Can you imagine spending eight hours a day navigating muddy paddy fields in hot and humid environments, carrying heavy solution in a backpack sprayer to protect one hectare of rice? This is the hard reality of the average rice farmer in Asia.
Staying ahead on digitalisation and innovation has been a priority of the CLP Group in order to meet the fast-evolving needs of energy users. In its latest Sustainability Report, CLP highlighted the important role of technologies in strengthening the Group’s business and operational resilience amid the COVID-19 pandemic in 2020.
The world’s package delivery leader is also a leader in the emerging, potentially high-margin delivery-drone field. UPS’s Flight Forward unit is partnering with health care systems and others in North Carolina, Virginia, and Utah to deliver patient samples to labs, prescriptions to patients, and supplies to hospitals. Delivery by drone is up to 10 times as fast as by van, as the unmanned aerial craft fly past traffic jams. And since they don’t choke roadways, drones help reduce CO2 emissions.
UPS is exploring a range of solutions to make deliveries within cities more efficient and with zero emissions, including with electric bicycles and tricycles. We launched our first eBike delivery pilot in Hamburg, Germany, in 2012. Today, we are working on more than 30 urban logistics projects in cities worldwide.
By Janet Ooi, IoT Industry Solutions and Marketing
The world was not prepared for the pandemic. Never before has the entire world experienced such strange times. Working and studying from home has now become the new norm. The world is desperate to find a cure for this pandemic. Scientists are working hard to find the best treatment options, while “scientist-wannabes” are coming up with a variety of hoax measures to treat the global pandemic— everything from sesame oil, vinegar gargles, and sheep's head soup to garlic water. You name it.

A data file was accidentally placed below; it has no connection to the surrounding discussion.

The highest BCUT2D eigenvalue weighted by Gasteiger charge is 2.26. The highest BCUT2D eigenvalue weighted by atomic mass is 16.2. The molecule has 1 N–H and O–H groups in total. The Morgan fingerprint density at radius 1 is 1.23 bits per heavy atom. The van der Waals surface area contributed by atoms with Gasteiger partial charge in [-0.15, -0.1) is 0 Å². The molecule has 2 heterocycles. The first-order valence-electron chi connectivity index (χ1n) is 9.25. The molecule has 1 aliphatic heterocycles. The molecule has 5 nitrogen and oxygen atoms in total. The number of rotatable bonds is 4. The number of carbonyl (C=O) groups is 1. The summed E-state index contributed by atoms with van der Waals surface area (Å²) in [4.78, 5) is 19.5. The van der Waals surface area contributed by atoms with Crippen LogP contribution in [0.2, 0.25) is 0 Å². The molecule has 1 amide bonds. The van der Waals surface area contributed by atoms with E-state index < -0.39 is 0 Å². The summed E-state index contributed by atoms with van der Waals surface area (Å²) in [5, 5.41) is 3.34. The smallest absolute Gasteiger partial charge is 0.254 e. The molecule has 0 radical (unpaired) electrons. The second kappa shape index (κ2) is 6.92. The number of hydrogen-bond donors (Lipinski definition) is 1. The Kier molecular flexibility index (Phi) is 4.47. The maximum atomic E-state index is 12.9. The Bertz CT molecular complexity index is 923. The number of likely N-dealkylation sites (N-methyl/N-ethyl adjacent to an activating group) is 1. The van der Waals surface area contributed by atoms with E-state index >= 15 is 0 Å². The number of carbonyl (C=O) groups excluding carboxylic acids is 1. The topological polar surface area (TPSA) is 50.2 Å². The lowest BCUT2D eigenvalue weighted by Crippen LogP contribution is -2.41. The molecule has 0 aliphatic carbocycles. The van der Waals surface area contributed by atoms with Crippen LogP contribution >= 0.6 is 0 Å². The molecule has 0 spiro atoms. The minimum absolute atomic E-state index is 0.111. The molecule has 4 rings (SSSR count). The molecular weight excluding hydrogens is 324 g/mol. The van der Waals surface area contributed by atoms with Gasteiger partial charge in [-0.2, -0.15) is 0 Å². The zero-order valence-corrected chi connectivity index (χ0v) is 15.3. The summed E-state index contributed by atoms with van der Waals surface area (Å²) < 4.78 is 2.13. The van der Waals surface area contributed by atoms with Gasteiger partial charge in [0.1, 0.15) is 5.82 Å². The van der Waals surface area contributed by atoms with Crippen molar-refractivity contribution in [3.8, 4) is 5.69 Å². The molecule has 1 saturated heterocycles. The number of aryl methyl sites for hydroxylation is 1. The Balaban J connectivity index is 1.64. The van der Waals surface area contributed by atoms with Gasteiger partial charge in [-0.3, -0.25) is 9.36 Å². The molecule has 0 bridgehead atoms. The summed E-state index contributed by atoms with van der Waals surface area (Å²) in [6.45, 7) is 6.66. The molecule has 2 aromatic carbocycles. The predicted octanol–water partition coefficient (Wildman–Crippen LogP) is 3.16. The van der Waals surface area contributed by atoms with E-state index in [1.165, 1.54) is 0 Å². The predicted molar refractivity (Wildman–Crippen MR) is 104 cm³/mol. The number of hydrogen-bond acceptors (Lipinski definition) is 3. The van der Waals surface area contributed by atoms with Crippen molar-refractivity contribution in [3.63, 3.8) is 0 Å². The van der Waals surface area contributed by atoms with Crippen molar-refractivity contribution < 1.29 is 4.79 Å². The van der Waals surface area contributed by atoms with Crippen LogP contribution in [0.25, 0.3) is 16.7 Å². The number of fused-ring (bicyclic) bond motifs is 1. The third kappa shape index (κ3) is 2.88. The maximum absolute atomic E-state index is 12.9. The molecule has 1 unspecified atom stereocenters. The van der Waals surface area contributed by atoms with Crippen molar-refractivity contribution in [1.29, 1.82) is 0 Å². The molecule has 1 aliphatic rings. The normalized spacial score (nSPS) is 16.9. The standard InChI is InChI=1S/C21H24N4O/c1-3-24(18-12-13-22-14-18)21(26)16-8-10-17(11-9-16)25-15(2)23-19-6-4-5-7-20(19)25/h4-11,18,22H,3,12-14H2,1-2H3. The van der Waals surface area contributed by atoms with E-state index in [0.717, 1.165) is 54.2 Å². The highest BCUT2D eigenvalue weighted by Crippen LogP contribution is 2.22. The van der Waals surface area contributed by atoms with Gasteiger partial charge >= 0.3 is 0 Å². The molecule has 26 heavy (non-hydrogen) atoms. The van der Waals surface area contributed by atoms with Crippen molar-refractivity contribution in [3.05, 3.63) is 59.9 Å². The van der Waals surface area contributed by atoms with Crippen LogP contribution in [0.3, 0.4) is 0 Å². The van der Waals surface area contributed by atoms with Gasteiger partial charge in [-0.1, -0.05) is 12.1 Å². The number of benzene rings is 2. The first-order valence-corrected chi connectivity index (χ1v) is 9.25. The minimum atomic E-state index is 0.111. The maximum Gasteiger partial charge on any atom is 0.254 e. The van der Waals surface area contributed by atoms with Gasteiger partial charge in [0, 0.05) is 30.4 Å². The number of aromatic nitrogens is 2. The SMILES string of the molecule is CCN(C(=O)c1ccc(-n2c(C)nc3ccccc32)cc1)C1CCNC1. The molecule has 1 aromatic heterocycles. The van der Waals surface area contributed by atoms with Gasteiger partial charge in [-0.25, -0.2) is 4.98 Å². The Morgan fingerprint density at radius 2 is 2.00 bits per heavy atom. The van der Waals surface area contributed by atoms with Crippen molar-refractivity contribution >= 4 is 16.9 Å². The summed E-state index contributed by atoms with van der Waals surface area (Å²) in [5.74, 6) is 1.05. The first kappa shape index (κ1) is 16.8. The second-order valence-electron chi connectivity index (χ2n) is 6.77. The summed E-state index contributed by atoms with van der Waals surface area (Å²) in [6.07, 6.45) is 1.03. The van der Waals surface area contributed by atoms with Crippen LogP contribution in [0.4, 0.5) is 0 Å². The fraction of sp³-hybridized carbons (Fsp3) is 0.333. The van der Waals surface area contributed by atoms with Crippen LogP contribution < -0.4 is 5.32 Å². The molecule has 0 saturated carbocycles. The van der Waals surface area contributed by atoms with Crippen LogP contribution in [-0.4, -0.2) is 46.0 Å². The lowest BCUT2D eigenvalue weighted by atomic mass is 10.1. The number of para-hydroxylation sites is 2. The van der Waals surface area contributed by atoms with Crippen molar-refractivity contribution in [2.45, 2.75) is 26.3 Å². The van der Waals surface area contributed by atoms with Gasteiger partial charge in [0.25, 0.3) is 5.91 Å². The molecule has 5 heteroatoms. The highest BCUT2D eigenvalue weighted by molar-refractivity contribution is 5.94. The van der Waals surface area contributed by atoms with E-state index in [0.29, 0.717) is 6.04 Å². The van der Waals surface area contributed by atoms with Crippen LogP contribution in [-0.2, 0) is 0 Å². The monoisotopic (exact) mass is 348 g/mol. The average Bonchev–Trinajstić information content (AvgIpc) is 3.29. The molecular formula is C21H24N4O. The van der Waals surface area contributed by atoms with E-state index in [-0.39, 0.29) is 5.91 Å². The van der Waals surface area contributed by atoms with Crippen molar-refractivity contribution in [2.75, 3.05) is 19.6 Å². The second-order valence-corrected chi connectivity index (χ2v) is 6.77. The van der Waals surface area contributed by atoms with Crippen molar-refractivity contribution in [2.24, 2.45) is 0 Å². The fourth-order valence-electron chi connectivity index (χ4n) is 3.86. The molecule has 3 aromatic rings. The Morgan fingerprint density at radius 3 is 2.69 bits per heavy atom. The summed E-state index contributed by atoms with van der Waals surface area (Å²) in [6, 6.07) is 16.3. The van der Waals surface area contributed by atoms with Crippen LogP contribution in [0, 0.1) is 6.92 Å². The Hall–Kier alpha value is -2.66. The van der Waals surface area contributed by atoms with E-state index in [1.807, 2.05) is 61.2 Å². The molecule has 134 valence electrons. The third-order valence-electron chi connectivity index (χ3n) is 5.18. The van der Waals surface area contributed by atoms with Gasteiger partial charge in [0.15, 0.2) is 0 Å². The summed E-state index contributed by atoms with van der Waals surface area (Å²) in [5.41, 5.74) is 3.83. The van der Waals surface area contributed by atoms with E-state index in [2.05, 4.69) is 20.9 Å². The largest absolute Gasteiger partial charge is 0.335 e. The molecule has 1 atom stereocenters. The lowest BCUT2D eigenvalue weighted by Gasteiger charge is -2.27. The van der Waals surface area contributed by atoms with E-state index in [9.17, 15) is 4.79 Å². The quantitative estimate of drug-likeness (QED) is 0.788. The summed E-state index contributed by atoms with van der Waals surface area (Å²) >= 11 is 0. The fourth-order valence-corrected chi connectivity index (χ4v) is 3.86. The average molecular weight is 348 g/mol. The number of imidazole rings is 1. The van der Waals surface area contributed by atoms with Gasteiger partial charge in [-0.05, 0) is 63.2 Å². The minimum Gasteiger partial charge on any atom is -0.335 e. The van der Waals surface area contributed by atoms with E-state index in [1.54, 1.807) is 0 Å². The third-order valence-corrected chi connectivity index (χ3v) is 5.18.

When Marcus Ramirez joined INVISTA Victoria as a fixed equipment inspector 10 years ago, he knew what to expect on the job. Scaling scaffolding to assess equipment high above the ground. Boating across a 130-acre containment basin. Juggling a heavy schedule of inspections. All in a day’s work. But he never expected his resume would one day feature the phrase “FAA-certified drone pilot.”
This post was written by guest blogger Gemma Alcock. Gemma is an award-winning innovator and respected thought-leader in the use of drones for emergency response and public safety. Gemma was recently selected in a prestigious competition as the woman making the most difference in drones for search and rescue (SAR) around the world, receiving the title of the ‘Woman to Watch in UAS 2018.’ She is truly committed to and passionate about creating a future in which drones will routinely be a tool for saving lives
Building on a successful campaign in Rwanda, drones in Ghana will make on-demand, emergency deliveries of 148 high-priority products.
As you read this, drones are making emergency deliveries of vaccines, blood products and life-saving medications. What’s remarkable is that this scene is playing out in Ghana.
The story began in Rwanda in 2016. In a groundbreaking collaboration between The UPS Foundation, Gavi and Zipline, life-saving medical supplies began reaching Rwandan patients in minutes — rather than hours or days — even in the most remote communities.
First FAA sanctioned use of a drone for routine revenue flights involving the transport of a product under a contractual delivery agreement
UPS (NYSE:UPS) today announced a groundbreaking new logistics service to deliver medical samples via unmanned drones through a collaboration with Matternet, a leader in autonomous drone technology. The program is taking place at WakeMed’s flagship hospital and campus in the Raleigh, N.C., metropolitan area, with oversight by the Federal Aviation Administration and North Carolina Department of Transportation. Today’s flight marks the beginning of numerous planned daily revenue flights at the WakeMed Raleigh campus.